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Title: The French Catholic Contribution to Social and Political Thinking in the 1930s
Author(s): CALVEZ, Jean-Yves
Journal: Ethical Perspectives
Volume: 7    Issue: 4   Date: December 2000   
Pages: 312-315
DOI: 10.2143/EP.7.4.503817

Abstract :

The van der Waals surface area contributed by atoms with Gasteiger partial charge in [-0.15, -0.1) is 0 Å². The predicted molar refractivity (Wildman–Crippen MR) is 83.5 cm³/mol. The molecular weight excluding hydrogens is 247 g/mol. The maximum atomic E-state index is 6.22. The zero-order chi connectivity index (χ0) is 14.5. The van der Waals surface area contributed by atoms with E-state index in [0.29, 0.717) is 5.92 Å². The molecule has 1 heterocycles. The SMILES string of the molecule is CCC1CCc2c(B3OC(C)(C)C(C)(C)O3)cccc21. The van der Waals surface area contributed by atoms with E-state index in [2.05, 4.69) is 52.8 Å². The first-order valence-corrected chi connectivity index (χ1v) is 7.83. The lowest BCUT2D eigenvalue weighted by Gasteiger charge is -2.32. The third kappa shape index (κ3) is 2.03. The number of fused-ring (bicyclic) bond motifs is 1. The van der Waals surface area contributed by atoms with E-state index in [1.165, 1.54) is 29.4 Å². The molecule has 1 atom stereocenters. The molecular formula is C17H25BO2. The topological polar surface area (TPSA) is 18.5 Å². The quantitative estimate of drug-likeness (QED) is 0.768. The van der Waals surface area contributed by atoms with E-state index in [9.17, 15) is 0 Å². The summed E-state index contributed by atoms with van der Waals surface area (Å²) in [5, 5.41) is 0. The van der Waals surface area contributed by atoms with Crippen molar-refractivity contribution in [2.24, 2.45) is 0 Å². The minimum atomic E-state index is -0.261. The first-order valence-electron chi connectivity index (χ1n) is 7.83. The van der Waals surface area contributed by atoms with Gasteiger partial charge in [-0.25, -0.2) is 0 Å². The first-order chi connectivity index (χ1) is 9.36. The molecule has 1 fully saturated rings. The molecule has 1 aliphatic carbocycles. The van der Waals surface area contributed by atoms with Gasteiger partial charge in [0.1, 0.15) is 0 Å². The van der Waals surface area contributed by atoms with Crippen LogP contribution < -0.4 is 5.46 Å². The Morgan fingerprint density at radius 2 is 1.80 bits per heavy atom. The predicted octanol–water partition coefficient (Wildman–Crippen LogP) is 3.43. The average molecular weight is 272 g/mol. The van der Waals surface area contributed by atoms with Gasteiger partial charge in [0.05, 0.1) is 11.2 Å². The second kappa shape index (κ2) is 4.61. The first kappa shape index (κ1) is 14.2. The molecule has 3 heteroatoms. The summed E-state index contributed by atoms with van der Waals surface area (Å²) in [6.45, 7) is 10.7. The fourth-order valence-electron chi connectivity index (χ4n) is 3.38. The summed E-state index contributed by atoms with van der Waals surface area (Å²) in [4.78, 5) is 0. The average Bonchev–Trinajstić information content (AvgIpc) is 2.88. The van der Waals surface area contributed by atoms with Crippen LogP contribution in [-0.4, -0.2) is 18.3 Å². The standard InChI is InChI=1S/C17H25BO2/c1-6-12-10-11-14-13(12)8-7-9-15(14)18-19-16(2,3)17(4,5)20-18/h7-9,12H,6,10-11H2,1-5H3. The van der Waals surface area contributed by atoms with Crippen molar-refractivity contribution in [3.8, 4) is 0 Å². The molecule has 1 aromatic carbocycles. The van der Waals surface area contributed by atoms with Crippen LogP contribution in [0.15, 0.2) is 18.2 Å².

My paper concerns a rather extraordinary generation which arose in France in the 1930s, reacting against Action française which had long infected French Catholic political and social thought. Action française was a line of thought — and a political movement — inspired by Charles Maurras, himself an agnostic, basing his political thinking on a form of naturalism and positivism (that of Auguste Comte) which clearly divorced politics from religion and ethics. Pope Pius XI forbade the participation of Catholics in that movement in 1926, which was quite a blow and provoked quite an uproar since the majority of Catholic intellectuals were from Action française. The great Thomists of the time in particular (e.g., Fr. Clerissac, for a long time Maritain's guru) and the bishops were reluctant in following the Pope's condemnation. Already the following year however, Jacques Maritain, who had sided with Action française for a long time, rallied to Rome. He contributed to a famous book Rome has spoken (1927). Many followed him. He subsequently changed his basic views, fought for an integration of politics with morality as well as for a certain integration of politics and the Christian message, under the name Humanisme intégral, the title of one of his books. Jacques Maritain was born in 1882, died in 1975. The decisive years of his work are clearly the '30s and early '40s.

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